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The Sendai Framework for Disaster Risk Reduction is a voluntary United Nations agreement which was signed by 187 UN member states. It offers governments the opportunity to enhance their disaster risk reduction capacities by ensuring a role for multi-hazard management of disaster risk in all countries, at all scales and across all sectors. It covers all hazards and disaster scenarios such as: small-scale and large-scale, frequent and infrequent, sudden and slow-onset, caused by natural or man-made hazards as well as related environmental, technological and biological hazards and risks.

Yet, rather than focusing exclusively on the response to emergencies, it recognizes that by reducing and managing conditions of hazard, exposure, and vulnerability — while building the capacity of communities and countries for prevention, preparedness, response, and recovery —losses and impacts from disasters can be effectively alleviated. By 2030, the framework calls for: ‘The substantial reduction of disaster risk and losses in lives, livelihoods and health and in the economic, physical, social, cultural and environ-mental assets of persons, businesses, communities and countries.’Loss data underpins all effective activity in disaster risk reduction and emergency management.

In the words of Margareta Wahlström, the former Special Representative of the Secretary-General for Disaster Risk Reduction and Chief of UNISDR: “Access to information is critical to successful disaster risk management. You cannot manage what you cannot measure.”

Nonetheless, understanding what is currently lost or affected by disasters is highly complex. The number and scope of organisations and disciplines involved in disasters is large, and the different ways in which they approach loss measurement can prove challenging to manage. Historically, there has been wide variance in the assessment methods of disaster impact as different definitions, data sources and methods have been employed, resulting in data which cannot be easily compared geographically or over time.

The Sendai Framework was adopted in 2015, the same year that several other UN Landmark agreements were launched, including: the Sustainable Development Goals (SDGs), COP21’s Paris Climate Conference, the World Humanitarian Summit and Habitat III. Many of these agreements have been borne out of previous incarnations. Yet, the synchronous adoption of these multiple international agreements is some-what unprecedented, and has helped to both create momentum as well as the unique opportunity to coordinate and build coherence across overlapping policy areas. For example, the global increase of natural disasters such as earthquakes, tsunamis, riverine flooding, cyclonic winds, storms, droughts, and heat waves is related to climate change. In this regard, climate change acts as a ‘force multiplier’, exacerbating many of the world’s global health challenges; climate change mitigation and adaptation will therefore be an important component of disaster risk reduction strategies. Furthermore, natural hazards are global, on the increase, and under-mine poverty eradication and economic resilience. Reducing the risk of disasters will be critical to the achievement of sustainable development.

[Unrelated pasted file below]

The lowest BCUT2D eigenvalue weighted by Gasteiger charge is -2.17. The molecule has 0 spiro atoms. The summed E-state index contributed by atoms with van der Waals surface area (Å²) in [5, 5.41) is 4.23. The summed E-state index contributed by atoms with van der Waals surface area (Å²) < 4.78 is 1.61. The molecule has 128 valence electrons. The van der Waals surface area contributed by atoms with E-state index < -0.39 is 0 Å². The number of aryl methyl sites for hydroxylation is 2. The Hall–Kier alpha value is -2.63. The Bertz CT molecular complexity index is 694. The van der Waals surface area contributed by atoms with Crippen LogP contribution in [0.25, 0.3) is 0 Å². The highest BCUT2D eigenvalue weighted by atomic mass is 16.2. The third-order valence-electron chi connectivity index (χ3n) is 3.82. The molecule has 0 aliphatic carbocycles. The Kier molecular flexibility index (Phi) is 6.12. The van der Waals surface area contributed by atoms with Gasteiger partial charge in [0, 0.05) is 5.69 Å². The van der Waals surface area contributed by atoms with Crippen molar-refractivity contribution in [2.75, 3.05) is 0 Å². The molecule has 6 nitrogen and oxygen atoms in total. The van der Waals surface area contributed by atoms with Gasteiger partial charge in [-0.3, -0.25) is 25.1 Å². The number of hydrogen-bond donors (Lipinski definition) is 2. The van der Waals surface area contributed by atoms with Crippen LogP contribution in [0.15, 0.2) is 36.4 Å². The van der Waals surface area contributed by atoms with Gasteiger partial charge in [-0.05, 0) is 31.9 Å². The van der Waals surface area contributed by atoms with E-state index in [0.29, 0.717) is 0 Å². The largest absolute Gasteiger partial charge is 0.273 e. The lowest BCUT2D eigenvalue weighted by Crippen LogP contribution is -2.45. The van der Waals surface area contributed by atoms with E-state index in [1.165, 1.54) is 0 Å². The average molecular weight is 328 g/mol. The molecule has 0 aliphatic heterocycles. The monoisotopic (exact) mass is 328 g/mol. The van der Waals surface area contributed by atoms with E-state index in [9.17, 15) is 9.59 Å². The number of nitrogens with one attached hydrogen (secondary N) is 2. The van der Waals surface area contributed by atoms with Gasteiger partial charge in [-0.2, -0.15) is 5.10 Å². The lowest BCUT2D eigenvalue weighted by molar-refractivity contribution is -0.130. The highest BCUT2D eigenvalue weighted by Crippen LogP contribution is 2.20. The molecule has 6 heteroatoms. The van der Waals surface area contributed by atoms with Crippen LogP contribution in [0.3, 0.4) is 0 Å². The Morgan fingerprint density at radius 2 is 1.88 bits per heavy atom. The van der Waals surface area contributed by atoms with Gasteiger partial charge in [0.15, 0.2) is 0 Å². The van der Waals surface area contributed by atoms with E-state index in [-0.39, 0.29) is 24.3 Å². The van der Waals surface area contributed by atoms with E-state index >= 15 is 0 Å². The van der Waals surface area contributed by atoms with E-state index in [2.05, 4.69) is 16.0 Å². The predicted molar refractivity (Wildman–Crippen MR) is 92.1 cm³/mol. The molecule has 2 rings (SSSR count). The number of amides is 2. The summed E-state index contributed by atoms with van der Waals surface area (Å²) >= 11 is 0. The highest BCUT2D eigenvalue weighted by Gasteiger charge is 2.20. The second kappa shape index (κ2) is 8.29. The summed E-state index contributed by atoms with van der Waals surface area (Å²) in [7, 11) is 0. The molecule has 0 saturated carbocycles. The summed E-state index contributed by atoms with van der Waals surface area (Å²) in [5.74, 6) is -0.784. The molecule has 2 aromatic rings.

The Sendai Framework and SDGs are associated with established goals and indicators, which can be used by countries to monitor their progress in addressing global challenges. Not only do explicit goals and indicators help to shed a spotlight on concerns which are universal to all countries, they can act as a catalyst to accelerate change; their high public profile helps to attract political commitment and financial resources.

However, in order for countries to report their progress against these, robust data and information systems will be crucial. Currently, data systems cannot fulfill reporting requirements, mandating a call for ‘a data revolution, rigorous accountability mechanisms and renewed global partnerships’. Joined-up monitoring processes which track progress on the implementation of frameworks will not only help minimize the reporting burden on countries, but will make data collection more feasible as well as practical, in terms of making use of limited resources. The purpose of this policy brief is therefore to discuss how governments can achieve coherence between data reporting against the Sendai Framework for Disaster Risk Reduction and the SDGs.